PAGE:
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Optics Express

Optics Express

  • Editor: C. Martijn de Sterke
  • Vol. 18, Iss. 17 — Aug. 16, 2010
  • pp: 18015–18034

Signal, noise, and bias for a broadband, division-of-amplitude Stokes polarimeter

David W. Tyler and Jason D. Mudge  »View Author Affiliations


Optics Express, Vol. 18, Issue 17, pp. 18015-18034 (2010)
http://dx.doi.org/10.1364/OE.18.018015


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Abstract

We analyze estimation error as a function of spectral bandwidth for division-of-amplitude (DoAm) Stokes polarimeters. Our approach allows quantitative assessment of the competing effects of noise and deterministic error, or bias, as bandwidth is varied. We use the signal-to-rms error (SRR) as a metric. Rather than calculating the SRR of the estimated Stokes parameters themselves, we use the singular-value decomposition to calculate the SRRs of the coefficients of the measured data vector projected onto the measurement matrix left singular vectors. We argue that calculating the SRRs for left singular vector coefficients will allow development of reconstruction filters to minimize Stokes estimation error. For the example case of a source with constant polarization over a relatively wide band, we show that as the spectral filter bandwidth is increased to include wavelengths significantly different than the design wavelength, the SRRs of the estimated left singular vector coefficients will a.) increase monotonically if relatively few photo-detection events (PDEs) are recorded, b.) after a sharp peak close to the design wavelength, decrease monotonically if relatively many PDEs are recorded, and c.) have well-defined maxima for nominal PDE counts. Given some idea of the source brightness relative to detector noise, one can specify a spectral filter bandwidth minimizing the variance and bias effects and optimizing Stokes parameter estimation. Our approach also allows one to specify the bandwidth over which the response of “achromatic” optics must be reasonably invariant with wavelength for rms Stokes estimation error to remain below some desired maximum. Finally, we point out that our method can be generalized not only to other types of polarimeters, but also to any sensing scheme that can be represented by a linear system for limiting values of a certain parameter.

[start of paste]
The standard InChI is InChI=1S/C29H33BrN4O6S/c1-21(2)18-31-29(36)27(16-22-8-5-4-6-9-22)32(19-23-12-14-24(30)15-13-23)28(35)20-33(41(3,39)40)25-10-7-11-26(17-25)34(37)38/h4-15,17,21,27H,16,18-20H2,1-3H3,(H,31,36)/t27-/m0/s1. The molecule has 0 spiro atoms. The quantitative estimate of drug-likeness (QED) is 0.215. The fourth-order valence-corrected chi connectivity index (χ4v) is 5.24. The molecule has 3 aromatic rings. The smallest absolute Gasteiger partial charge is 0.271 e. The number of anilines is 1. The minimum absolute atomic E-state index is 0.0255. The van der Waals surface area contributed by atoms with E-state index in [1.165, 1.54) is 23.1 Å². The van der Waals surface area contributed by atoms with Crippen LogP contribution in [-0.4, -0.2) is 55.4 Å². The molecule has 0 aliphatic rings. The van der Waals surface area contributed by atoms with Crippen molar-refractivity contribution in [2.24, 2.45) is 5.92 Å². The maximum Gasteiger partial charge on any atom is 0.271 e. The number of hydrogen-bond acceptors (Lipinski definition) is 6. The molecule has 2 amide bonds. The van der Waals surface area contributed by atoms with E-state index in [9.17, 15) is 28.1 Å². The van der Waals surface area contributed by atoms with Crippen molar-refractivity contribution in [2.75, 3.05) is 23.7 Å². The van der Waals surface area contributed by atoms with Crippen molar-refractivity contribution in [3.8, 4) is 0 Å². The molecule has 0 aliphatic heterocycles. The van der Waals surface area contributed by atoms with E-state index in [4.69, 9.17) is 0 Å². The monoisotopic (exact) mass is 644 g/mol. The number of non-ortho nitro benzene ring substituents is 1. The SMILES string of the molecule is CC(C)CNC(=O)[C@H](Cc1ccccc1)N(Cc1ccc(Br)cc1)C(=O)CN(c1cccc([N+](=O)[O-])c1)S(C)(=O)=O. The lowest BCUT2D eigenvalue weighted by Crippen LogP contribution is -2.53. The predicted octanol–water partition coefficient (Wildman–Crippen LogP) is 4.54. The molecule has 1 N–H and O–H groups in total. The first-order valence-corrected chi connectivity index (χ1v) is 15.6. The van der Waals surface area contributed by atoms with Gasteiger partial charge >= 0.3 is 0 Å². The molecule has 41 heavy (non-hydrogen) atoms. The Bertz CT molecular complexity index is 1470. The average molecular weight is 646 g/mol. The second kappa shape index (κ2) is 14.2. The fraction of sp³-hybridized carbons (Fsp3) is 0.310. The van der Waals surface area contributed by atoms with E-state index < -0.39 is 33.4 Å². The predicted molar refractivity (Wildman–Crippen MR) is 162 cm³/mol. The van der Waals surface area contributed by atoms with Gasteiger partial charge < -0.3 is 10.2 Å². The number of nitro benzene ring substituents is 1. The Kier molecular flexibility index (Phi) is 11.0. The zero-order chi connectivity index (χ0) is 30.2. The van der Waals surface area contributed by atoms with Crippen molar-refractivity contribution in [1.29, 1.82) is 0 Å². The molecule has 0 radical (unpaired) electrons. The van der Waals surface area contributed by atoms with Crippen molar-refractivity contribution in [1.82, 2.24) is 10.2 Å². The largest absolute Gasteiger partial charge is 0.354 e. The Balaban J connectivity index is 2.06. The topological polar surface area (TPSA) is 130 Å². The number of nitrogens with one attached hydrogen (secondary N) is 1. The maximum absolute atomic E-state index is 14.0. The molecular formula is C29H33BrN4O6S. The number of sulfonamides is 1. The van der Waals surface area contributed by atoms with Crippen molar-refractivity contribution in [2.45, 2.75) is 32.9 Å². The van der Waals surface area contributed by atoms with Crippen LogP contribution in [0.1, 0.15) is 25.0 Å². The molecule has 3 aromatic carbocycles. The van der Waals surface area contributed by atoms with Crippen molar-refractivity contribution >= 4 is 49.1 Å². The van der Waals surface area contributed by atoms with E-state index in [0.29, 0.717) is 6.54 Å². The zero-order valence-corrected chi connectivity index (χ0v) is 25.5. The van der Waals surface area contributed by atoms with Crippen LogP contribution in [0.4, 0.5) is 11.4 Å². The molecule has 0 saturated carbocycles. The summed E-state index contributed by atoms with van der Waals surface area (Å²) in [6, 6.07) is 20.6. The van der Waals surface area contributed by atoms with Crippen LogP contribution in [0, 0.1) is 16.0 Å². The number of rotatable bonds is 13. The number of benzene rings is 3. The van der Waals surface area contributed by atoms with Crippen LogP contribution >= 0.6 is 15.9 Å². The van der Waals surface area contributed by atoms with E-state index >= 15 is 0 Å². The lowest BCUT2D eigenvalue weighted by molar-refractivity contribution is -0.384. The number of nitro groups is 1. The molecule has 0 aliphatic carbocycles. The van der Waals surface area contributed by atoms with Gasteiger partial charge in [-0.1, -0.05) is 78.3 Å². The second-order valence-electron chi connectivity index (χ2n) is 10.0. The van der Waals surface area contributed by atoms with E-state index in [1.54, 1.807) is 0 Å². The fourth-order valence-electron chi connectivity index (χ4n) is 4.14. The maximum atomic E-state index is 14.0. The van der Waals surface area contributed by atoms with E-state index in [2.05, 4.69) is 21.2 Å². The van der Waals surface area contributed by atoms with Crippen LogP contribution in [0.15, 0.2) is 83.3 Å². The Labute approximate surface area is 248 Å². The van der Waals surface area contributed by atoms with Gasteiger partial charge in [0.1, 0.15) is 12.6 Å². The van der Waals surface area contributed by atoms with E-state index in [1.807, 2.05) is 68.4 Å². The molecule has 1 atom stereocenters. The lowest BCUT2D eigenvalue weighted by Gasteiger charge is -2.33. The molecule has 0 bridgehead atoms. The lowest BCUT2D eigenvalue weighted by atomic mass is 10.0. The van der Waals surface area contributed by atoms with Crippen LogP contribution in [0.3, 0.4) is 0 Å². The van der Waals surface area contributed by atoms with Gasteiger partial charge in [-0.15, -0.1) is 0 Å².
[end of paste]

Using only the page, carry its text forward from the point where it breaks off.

© 2010 Optical Society of America

OCIS Codes
(120.0120) Instrumentation, measurement, and metrology : Instrumentation, measurement, and metrology
(120.5410) Instrumentation, measurement, and metrology : Polarimetry
(280.0280) Remote sensing and sensors : Remote sensing and sensors
(280.4788) Remote sensing and sensors : Optical sensing and sensors

ToC Category:
Instrumentation, Measurement, and Metrology

History
Original Manuscript: April 21, 2010
Revised Manuscript: July 25, 2010
Manuscript Accepted: July 27, 2010
Published: August 6, 2010

Citation
David W. Tyler and Jason D. Mudge, "Signal, noise, and bias for a broadband, division-of-amplitude Stokes polarimeter," Opt. Express 18, 18015-18034 (2010)
http://www.opticsinfobase.org/oe/abstract.cfm?URI=oe-18-17-18015


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